But let's talk more about this. Now, flipping domains is different than flipping websites. A domain is simply just the domain. The URL. But then the website is actually built out. And they could potentially be crossover, but for the purposes of this answer, I'm gonna have them be separate in my mind. So, flipping a website is buying a website that is already in existence. It has some sort of traffic already. Maybe not at all. But essentially you're taking this website the way it is, you're gonna improve it in some way, shape, or form, and then sell it for a higher price. And this is something that I haven't done myself, but I have purchased a website that existed already. And this was a small experiment that I did a number of years ago. It never really took off. I didn't really get excited about it, so I never really even shared it. But I purchased a site off of Flippa.com, which is a website marketplace where you can see websites that exist, that you could buy. It's actually pretty fun to explore. And I purchased a golf website. So, BeginnerGolfTips.com, which is actually still live today, you can actually check it out right now. And I took this site, which was not on WordPress, and it was just kind of sitting there. The owner had no energy to do anything with it anymore. I purchased it. I put it on WordPress. I put a theme around it, I used the Thesis Theme. And put some ads on it. And it has generated a little bit of income over time. It hasn't made up the cost yet, even over three years, but I haven't done much with it.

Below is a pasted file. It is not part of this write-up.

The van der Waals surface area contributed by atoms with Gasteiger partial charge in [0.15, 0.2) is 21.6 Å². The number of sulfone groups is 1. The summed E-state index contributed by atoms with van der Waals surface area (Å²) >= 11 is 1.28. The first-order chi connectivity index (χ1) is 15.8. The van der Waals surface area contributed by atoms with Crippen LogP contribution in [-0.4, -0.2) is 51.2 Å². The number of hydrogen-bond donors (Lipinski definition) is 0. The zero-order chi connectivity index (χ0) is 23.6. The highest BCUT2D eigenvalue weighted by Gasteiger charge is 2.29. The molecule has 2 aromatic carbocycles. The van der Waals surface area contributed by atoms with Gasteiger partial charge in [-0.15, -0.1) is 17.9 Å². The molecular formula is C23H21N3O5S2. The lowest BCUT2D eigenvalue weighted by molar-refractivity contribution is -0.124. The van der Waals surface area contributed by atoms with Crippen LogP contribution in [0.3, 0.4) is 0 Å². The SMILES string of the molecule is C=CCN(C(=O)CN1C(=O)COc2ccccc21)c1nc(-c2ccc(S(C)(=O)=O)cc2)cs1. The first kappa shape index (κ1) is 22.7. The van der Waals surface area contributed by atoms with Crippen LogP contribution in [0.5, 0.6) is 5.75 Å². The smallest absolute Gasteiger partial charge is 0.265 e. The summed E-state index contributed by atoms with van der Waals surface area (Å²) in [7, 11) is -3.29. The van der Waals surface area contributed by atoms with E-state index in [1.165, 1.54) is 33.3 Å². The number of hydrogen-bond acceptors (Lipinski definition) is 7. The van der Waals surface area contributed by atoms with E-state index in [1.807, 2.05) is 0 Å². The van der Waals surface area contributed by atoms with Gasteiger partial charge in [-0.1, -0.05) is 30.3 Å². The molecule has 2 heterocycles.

Now, there are other people out there. There's a good friend of mine named Chris Guthrie who used to do this. He would purchase sites that exist, and he did a lot more research than I did. But he purchased a couple sites for thousands of dollars, and have sold them for much, much, much more. Or is generating much more from those websites as a result. And that's a cool strategy. But there is a lot that goes into that. You definitely need to do your due diligence. And like I said, that was an experiment that just didn't pan out. I didn't learn enough from it, and I didn't do enough with it to actually share it, really. And this is kind of the first time I'm even mentioning it. Is it something I might do again in the future? Again, just doesn't excite me, and it's not necessarily making the internet a better place, in that way that I know I could do it if I were to actually start with, “Well, here's an audience, or a target market, with a problem and a pain that I could potentially solve with some sort of solution, from software, to infra-product, to coaching, to whatever the case may be.” I think approaching it in that way is much better, and is a better way to serve an audience than finding a website, which … There are some thoughts, however, with websites that exist, that have traffic, who might have an owner who isn't yet excited, or just has kind of just died out in terms of their excitement for that particular project. Where, if you did have some connection to that niche, and you did want to serve that audience better, then you can come in there. And that could work out very well, and I could see that working out in many people's favors.